Non-Polarizing Beamsplitters Lab Facts

Non-Polarizing Beamsplitters Lab Facts

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Thorlabs Lab Fact: Beamsplitter Package Matters

We present laboratory measurements of the polarization angle, split ratio, and total throughput power of a beam transmitted through Thorlabs plate, cube, and pellicle beamsplitters. While all non-polarizing beamsplitters function similarly, the exact performance is different for different types of beamsplitter. Each type of beamsplitter contains its own advantages and disadvantages compared to other types of beamsplitters. Appropriate choice of beamsplitter is essential to sensitive experimental systems. We present a complete analysis and comparison of optical parameters for three common types of non-polarizing beamsplitters.

For our experiment we used the HRS015 stabilized HeNe as the light source for our investigation. A linear polarizer is used to set the laser beam's polarization axis to 45° in order to provide equal S- and P-polarized light incident on the beamsplitter. The beamsplitter under investigation was then placed in the beampath, and its split beams directed to appropriate detectors. The total power though the optic, polarization states, split ratios, and angle of incidence effects were investigated under this configuration.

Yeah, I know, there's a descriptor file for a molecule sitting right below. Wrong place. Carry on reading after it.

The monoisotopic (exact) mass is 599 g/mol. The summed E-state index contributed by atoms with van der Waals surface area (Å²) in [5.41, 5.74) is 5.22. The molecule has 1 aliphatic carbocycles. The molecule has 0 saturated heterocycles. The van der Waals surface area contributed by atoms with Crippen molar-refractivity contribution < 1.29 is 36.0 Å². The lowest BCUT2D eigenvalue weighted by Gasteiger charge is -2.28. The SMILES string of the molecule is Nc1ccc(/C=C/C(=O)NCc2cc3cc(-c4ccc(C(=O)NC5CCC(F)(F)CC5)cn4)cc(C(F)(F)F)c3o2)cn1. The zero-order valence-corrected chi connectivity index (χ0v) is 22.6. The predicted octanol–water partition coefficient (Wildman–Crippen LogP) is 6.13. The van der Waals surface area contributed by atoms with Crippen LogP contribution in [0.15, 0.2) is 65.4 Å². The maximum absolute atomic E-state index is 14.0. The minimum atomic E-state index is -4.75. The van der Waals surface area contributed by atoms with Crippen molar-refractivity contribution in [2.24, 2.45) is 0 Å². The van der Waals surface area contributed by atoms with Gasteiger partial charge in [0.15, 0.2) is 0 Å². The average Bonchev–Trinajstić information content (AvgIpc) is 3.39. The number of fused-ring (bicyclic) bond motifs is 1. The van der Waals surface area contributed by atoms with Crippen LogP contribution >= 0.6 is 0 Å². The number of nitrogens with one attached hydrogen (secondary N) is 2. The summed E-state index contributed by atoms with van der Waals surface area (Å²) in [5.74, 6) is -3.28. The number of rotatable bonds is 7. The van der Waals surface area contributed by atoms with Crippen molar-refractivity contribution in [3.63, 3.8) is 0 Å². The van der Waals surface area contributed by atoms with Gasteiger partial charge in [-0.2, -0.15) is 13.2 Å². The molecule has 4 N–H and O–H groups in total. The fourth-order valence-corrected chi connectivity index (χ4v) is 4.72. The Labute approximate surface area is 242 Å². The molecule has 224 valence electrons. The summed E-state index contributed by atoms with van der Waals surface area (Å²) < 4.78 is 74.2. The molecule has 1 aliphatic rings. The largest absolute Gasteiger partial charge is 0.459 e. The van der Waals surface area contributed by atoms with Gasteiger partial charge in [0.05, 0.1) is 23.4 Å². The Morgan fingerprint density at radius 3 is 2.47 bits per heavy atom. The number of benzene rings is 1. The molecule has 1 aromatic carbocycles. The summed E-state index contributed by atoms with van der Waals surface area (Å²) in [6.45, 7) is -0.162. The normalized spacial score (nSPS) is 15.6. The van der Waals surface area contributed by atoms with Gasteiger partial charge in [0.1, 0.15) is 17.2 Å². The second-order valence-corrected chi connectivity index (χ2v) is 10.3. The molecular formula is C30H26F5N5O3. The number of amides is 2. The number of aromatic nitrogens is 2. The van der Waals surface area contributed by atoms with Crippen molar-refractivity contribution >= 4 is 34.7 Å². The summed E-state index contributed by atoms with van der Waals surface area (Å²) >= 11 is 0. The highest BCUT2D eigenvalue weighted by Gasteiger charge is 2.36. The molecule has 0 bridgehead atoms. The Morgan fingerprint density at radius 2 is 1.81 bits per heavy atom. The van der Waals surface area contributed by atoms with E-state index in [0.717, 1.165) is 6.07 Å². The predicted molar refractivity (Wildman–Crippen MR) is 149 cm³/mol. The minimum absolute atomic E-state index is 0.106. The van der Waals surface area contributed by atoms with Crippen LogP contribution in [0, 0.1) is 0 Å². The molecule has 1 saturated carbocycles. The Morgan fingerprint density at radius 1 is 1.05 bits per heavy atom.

The plots below summarize the measured results for all three types of beamsplitters. From these graphs the performance of each optic can be easily compared to one another. The bottom left plot summarizes the results for the total power throughput for each optic. The total power throughput is measured as the fraction of input power. While the plate and pellicle beamsplitters perform rather similarly, the cube shows signs of absorption inside the optic. Additionally, this plot shows the relative insensitivity of throughput power to angle of incidence. The bottom middle graph summarizes the results for the output polarization angle for each optic. The cube shows the most similar polarization angles between the reflected and transmitted beams, with the plate producing the largest difference in polarization between beams. The bottom right plot summarizes the results for the split ratio, as a fraction of input power, for the beamsplitters. Here it can be shown that the plate beamsplitter demonstrates the most ideal for 50/50 power splitting. For details on the experimental setup employed and the results summarized here, please click here.

Posted Comments:
bruce harrison  (posted 2019-04-04 21:27:10.27)
How about how beamsplitters are used as beam combiners? How does the side 2 coating come into play with the different types of splitters? How well can they combine two beams of the same wavelength and then two beams of different wavelength?
YLohia  (posted 2019-04-05 04:59:46.0)
Hello, thank you for your valuable feedback. We have added this to our list of tasks and intend to have this information available on our website as a future Lab Fact or just a general guide on the relevant beamsplitter pages.